News Around The District
Congratulations to the Class of 2021!Posted by Alicia Smith on 6/30/2021 12:15:00 PM
When Superintendent of Schools Marc Baiocco asked the Class of 2021 “Are you ready?” one student loudly proclaimed, “Yes sir.” It was the moment he and his classmates had all been waiting for — to be officially declared graduates.
In a turbulent year that included remote learning, hybrid learning and in-person learning, the Class of 2021 members persevered and now proudly call themselves alumni of Alexander Hamilton High School. Their commencement ceremony took place on the grounds of Knollwood Country Club on June 23.
The ceremony began with the reciting of the Pledge of Allegiance by senior Jason Atkins, and the singing of the National Anthem by fellow graduates Shaday Garvery, Kate Hidalgo, Lizbeth Medina, Bailey Proctor and Dahlia White.
Alexander Hamilton High School Principal Joseph Engelhardt welcomed the graduates and their families and recalled how he began his tenure as principal when students in the Class of 2021 were freshman. He said he grew in his position as an administrator and learned right along with them.
“You will forever be remembered in my heart as the class that taught me how to be a principal in Elmsford and what our school is all about. I thank you for that,” he said.
Mr. Engelhardt shared the definition of “grit and determination” as defined by renowned American educator Angela Duckworth: “passion and sustained persistence for long term achievement with no particular rewards or recognition along the way.”
“Class of 2021, you will be recognized for your grit and determination,” Mr. Engelhardt said. “Our students here today had to learn through this new landscape starting in their junior year – through virtual, hybrid learning or in-person, whatever combination you chose, you did it and achieved it at a higher graduation rate than any class before you. That is grit. That is Hamilton!”
Salutatorian Alyssa Fitzgerald, in her speech, noted how she learned to be successful from her twin sister, Jonelle, who at 13-years old underwent her first of many surgeries. Her learning continued as she watched her sister persevere through whatever life threw at her.
“I believe that story of that 13-year-old girl is a testament to the flexibility and exception a successful life requires,” Alyssa said. “She taught me, in order to be successful, you have to walk out into the unknown, be kind and be willing to accept help because whether you think you need it or not, you do.”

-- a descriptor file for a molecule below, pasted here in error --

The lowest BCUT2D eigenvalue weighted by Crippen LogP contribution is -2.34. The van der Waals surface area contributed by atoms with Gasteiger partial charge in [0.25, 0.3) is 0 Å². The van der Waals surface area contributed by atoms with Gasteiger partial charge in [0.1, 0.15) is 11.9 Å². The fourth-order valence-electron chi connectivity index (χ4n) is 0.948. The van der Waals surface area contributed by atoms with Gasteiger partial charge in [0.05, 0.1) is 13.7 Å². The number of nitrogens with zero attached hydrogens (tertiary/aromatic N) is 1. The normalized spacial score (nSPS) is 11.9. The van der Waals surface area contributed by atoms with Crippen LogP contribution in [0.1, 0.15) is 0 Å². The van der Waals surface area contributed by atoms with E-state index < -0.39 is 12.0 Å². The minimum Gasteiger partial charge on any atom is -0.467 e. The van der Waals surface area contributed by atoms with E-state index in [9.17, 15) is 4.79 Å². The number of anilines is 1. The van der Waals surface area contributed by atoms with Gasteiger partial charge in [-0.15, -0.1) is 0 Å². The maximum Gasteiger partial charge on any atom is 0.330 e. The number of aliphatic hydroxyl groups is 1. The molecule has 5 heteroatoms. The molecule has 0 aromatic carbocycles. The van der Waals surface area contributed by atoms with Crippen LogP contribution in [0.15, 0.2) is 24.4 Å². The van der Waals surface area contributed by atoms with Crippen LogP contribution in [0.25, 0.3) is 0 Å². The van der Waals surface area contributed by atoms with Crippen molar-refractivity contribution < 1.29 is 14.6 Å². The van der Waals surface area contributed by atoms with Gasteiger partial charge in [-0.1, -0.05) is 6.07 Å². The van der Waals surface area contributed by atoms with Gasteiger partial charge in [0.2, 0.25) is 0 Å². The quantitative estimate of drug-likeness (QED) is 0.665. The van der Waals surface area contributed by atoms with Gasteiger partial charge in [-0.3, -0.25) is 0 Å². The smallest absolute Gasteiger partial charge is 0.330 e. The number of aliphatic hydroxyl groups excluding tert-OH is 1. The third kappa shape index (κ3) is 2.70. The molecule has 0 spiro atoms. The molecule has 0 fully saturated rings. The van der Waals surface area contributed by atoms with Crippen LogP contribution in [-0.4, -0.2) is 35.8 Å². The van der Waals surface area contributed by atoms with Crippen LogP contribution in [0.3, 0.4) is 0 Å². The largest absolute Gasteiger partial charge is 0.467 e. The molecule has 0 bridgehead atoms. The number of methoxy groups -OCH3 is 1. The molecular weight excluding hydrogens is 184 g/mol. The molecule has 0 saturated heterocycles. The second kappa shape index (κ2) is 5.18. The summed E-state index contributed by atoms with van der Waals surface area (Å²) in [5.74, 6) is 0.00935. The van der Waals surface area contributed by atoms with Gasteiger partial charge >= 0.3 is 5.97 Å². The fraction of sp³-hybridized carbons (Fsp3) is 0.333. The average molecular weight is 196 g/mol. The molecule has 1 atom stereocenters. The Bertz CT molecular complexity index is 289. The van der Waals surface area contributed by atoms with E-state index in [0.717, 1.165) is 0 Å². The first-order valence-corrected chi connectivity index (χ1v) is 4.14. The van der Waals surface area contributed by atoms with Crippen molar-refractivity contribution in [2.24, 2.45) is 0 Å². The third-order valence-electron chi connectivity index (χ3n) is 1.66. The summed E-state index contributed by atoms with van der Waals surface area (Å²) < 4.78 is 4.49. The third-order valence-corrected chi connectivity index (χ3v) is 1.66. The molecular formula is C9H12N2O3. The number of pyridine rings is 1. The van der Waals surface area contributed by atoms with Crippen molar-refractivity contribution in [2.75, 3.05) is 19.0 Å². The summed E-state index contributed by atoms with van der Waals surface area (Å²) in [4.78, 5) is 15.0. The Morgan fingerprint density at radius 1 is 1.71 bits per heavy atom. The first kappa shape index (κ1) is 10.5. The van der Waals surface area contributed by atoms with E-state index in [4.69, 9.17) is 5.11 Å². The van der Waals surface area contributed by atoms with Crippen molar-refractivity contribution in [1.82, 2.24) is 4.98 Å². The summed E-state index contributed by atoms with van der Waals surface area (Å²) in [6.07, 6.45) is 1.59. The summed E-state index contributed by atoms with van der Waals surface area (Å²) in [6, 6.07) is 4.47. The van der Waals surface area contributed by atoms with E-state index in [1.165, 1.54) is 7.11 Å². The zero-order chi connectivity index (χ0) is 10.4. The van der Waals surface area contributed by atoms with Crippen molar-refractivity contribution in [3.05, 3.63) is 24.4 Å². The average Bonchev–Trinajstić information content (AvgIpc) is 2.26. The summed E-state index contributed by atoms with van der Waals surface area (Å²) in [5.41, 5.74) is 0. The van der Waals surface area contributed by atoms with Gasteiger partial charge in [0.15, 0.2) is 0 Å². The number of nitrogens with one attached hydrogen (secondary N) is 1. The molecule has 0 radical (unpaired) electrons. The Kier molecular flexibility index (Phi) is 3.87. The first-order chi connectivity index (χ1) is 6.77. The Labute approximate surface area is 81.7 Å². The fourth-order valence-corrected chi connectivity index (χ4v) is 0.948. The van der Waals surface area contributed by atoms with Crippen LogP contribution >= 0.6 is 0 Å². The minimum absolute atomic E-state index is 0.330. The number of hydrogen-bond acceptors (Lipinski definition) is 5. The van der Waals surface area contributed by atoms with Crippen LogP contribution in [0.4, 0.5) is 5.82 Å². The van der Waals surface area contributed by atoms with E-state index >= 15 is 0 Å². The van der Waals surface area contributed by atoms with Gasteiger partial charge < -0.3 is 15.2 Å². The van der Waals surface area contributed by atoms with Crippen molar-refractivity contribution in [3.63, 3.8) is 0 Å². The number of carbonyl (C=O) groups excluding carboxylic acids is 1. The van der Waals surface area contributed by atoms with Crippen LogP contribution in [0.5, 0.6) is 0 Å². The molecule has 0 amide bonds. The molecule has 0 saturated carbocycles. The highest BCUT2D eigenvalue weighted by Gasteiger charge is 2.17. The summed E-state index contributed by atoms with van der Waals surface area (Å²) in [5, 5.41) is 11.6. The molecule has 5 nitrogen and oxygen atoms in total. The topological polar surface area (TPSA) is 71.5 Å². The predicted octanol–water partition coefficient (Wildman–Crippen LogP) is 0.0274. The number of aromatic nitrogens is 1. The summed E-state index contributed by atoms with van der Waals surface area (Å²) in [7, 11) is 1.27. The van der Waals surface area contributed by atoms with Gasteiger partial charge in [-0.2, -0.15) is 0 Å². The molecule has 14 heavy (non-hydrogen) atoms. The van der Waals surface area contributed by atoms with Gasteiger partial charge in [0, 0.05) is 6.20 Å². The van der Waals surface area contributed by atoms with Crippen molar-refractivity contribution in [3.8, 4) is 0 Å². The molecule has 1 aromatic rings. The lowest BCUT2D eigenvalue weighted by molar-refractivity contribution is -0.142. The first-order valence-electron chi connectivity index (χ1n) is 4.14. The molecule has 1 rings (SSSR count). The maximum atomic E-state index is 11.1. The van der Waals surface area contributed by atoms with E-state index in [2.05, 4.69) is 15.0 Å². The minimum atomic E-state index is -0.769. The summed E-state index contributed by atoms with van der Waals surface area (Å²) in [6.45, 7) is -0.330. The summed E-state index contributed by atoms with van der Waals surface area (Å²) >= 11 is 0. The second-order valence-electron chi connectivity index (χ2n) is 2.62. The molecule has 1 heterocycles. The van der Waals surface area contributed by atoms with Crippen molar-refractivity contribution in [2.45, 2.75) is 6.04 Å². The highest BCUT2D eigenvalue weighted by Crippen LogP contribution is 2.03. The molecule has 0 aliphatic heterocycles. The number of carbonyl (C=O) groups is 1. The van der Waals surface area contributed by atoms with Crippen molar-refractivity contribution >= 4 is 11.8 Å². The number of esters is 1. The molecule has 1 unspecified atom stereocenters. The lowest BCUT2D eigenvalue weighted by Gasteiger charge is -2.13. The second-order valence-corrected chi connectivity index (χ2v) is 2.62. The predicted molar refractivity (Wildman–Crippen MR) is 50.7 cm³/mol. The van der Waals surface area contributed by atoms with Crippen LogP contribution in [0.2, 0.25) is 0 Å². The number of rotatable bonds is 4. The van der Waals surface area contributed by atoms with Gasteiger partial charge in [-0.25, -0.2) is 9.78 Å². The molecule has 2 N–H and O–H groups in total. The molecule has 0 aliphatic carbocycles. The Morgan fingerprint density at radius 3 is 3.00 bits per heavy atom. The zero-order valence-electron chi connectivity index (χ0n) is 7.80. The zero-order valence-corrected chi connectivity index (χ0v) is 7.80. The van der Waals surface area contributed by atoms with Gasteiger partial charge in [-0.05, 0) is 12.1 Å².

“I say to my fellow graduates, when you encounter a hurdle, take that leap of faith,” she concluded.
Board of Education President Candice Wood noted how for so many years, the graduates had awakened to the same alarm clock announcing it was time to go to school.
“You will continue to wake up every day to that same alarm but with a different vision and a different perspective,” she said.
“Be proud of yourself and all your complexions and complexities, all of your accomplishments. Through the trials and challenges that you will face, embrace the good times and the memories, learn from your pitfalls and disappointments and embrace the opportunities that await you,” she said.
Student Government President Kate Hidalgo reminded classmates how quickly time has passed. Many of them first met while in pre-k, she said.
“Time goes by like the speed of light and we don’t realize it until all we have left are memories,” she said. “If there are things you haven’t done in the past four years, don’t be upset about it, just take things slower in the future. Live in the moment and don’t rush to grow up,” she said.
Kate is the first in her family to attend college and she thanked her parents for making that possible. She spoke directly to them in Spanish, later informing the crowd about the essence of what she had said to them before concluding: “I look forward to seeing what the future holds for each of us. We are now the generation of change. This year we have shown that our generation is resilient and adaptable, and we have a voice that will not be diminished.”
During the ceremony, members of the Class of 2021 received a number of awards and scholarships.
“The faces you see surrounding you are the ones you are going to remember from your childhood,” said Valedictorian Jackie Praino. “This is your Hamilton family, your Elmsford family, and they will always be here to support you and lift you up as you prepare to embark on the next step of your journey.”
“The next steps in all of our journeys are ones we must learn to take on our own,” she continued. “No matter what, we will all be getting a new beginning. We are saying goodbye to the life we have known in Elmsford. The future is yours to shape any way you want.”
Guests were entertained with a song, “For Good,” from the musical “Wicked,” sung by seniors and classmates Lizbeth Medina, Bailey Proctor and Dahlia White.
Before he formerly declared them graduates, Superintendent Marc Baiocco shared some encouraging words of his own.
“Let your heart be your compass, your mind be your map and your soul be your guide and you will never be lost,” he said, quoting Indian author Ritu Ghatourey
“In the days and months following the pandemic, we all questioned our decisions. Your family members questioned is it safe to return to school? Students wondered what this school year will be like, teachers worried about how am I going to continue to teach in this hybrid model, administrators questioned how do we possibly keep everyone safe. We learned when nothing is sure, everything is possible.”
And finally, it was the moment students were waiting for — the distribution of their diplomas. When every member of the Class of 2021 had theirs in hand, they tossed their caps into the air before breaking up as a group to meet their family and friends.
Dixson first graders are on the movePosted by Alicia Smith on 6/28/2021 10:45:00 AM
Ready or not, Alice E. Grady Elementary School, the first-grade students from Carl L. Dixson Primary School are on their way!